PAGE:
You were a professional poker player. Is there one hand that you remember more than any other or one location at which you enjoyed playing?
Calling me a professional poker player suggests a picture significantly off the mark. I survived while I was doing that, but I certainly didn’t thrive. But all poker players have bad beats they will never forget (and in many cases will never stop crying about to anyone willing to listen), but the worst beat I have ever experienced was the most profitable hand I have ever played. I was playing no-limit Texas Hold-em and had a pair of threes in my hand. The flop (there are five community cards in that game) was a three and two tens, which gave me a full house. The next up card was a nothing-burger, so I ended up with all of my chips in the pot against one other guy, who turned out to have the other two tens—four of a kind is way better than a full house. We both turned our cards over before the last card was dealt, so I could see that I was dead no matter what the last card turned out to be—except that the casino had a “bad beat” pot that would go to anyone who lost with four of a kind or higher. So I told the dealer that the least he could do is throw the last three out there so I could lose with four of a kind, and that’s exactly what he did. The guy with the tens won the pot between us, but I won the bad-beat pot, which was worth about $15,000—a memorable losing hand, to say the least.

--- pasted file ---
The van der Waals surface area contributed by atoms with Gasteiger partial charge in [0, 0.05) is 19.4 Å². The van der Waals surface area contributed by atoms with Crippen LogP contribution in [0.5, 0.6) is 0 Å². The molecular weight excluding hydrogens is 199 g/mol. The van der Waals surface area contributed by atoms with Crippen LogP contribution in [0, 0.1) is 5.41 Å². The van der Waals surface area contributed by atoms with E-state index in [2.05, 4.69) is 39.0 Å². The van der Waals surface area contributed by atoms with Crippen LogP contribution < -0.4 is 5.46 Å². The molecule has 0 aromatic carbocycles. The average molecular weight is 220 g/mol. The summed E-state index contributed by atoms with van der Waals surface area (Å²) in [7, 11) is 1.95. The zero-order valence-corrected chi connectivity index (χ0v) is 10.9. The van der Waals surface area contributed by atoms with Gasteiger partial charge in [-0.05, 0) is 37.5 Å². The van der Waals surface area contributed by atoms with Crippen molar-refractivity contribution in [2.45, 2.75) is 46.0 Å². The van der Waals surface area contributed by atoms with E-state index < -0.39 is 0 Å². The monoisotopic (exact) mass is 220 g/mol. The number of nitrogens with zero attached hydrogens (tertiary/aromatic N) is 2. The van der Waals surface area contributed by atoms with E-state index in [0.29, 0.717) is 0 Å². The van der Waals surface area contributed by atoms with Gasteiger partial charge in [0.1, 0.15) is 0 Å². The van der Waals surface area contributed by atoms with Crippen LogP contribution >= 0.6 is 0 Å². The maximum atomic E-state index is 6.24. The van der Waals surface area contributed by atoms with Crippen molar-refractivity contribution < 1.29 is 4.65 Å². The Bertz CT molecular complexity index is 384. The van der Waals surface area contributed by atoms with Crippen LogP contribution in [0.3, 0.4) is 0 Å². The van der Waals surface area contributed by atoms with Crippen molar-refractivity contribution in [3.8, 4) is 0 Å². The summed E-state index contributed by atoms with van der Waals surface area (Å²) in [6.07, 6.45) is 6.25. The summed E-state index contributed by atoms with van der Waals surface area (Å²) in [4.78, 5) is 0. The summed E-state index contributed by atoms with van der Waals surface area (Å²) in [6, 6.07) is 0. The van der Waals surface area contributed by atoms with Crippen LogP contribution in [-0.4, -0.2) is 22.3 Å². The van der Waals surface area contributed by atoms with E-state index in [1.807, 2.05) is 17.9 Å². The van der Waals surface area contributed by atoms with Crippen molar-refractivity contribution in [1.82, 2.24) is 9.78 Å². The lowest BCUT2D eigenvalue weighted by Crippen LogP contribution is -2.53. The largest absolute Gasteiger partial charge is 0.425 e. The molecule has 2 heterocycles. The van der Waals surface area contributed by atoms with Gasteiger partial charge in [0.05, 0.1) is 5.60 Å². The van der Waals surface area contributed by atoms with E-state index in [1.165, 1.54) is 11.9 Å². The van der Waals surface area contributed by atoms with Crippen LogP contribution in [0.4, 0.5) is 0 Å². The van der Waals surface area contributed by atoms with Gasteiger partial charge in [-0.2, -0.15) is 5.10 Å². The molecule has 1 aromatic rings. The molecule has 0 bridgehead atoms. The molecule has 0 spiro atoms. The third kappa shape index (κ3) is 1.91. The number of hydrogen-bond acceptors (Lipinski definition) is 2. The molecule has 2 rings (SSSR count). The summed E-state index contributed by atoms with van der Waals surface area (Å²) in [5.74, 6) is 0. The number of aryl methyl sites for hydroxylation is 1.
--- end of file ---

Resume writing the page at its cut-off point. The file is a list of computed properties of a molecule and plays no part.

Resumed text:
Which is harder: editor or teacher? You taught both English and Social Studies. Which did you enjoy more?